FRANCE- French family-run beverage producer LSDH Group has  invested US$34.86 million in a new soy plant utilizing state-of-the-art dry processing technology from Bühler. 

We knew there were already lines and plants equipped with Bühler technology for this type of application. Therefore, Bühler’s experience and know-how in this field were determining factors in our decision,” said Thibaud Bombart, the project manager. 

The plant is part of Atelier INOVé, a new industrial facility co-owned by LSDH in partnership with Sofiprotéol, an investment company dedicated to producing plant-based beverages and developing local supply chains for agricultural raw materials.

The soy plant utilizes pulse storage and processing technology from Bühler, whose cleaning and dehulling process line has an output capacity of 3 tonnes per hour and a soybean storage capacity of 240 tonnes.

It was quite reassuring for us to work with a partner who knows the business well, who has a strong background in soybean dehulling and experience in processing soybeans for plant-based beverages,” Bombart remarked. 

As part of the complete cleaning section, Bühler supplied its MTRB separator, the MTSC destoner, the Sortex A optical sorter, the OTW fluid-bed heat-exchanger, the MHSA dehuller, the MOZJ dampener, several aspiration channels and all the process auxiliaries such as mechanical conveyors and pneumatic lines.

We were delighted to take part in this innovation journey with LSDH, combining our forces to develop sustainable value chains, as Bühler has many years of experience and solid expertise in processing pulses,” said Frederic Bobineau, sales manager at Bühler Group. 

With a surface area of 9,000 square meters, Atelier INOVé has a production capacity of 100 million liters of plant-based beverages yearly and will produce raw juices for the food industry and finished products for mass distribution.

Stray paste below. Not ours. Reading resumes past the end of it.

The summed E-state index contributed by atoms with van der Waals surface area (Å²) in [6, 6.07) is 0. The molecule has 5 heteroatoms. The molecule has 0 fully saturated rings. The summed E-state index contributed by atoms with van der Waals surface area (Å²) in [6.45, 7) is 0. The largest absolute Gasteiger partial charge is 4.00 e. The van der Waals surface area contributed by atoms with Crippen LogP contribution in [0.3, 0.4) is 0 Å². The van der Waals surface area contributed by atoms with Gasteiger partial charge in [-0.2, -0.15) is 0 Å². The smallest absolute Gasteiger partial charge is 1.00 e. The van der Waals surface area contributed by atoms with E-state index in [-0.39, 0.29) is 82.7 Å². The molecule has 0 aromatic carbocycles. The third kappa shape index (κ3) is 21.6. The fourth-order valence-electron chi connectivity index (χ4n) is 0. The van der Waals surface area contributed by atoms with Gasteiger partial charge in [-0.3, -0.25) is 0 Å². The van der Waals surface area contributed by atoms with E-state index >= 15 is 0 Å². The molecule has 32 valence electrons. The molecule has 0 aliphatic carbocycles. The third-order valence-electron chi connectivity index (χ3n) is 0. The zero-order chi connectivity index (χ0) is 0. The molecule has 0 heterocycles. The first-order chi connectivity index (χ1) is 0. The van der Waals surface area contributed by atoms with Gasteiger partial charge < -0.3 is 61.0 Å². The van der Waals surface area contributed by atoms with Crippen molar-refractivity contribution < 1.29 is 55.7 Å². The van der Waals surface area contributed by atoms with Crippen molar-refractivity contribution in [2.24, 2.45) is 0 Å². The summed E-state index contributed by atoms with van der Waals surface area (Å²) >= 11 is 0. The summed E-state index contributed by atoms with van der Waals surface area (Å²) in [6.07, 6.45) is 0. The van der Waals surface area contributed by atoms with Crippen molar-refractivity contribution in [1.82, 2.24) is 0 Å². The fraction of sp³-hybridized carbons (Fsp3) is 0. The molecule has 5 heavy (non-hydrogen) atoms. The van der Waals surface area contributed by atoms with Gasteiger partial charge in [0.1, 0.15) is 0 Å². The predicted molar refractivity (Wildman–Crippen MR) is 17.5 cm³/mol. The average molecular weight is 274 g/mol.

Additionally, Buhler provides that the installed plant is specific for soy processing, but features space for installing additional processing lines for raw materials such as oat flour and oat flakes.

We have now installed the line for the processing of soybean, but we do not intend to stop there,” Bombart said. “Besides soy, there are many other ingredients, such as quinoa, spelt, buckwheat, barley, and sunflower, that can be used for plant-based beverages, and we want to find the best way to produce them, especially those with high levels of protein. For that, we count on Bühler’s expertise and technology going forward.”

With this US$34.86 million investment in the new facility, the company’s ambition is to be a key player in the plant-based beverage ingredient market in France.

We work with distributors and want to be able to offer them local soy ingredients that can be used in their products such as plant-based yogurts, ice creams, and cheeses,” Bombart said. 

LSDH Group, which owns dairy operations, employs 2,000 people in its two business areas. 

The vegetable business has salads and aromatic herbs packaged in two production sites of the unit while the liquid business features five sites in charge of the production and packaging of various beverages and liquid foods. 

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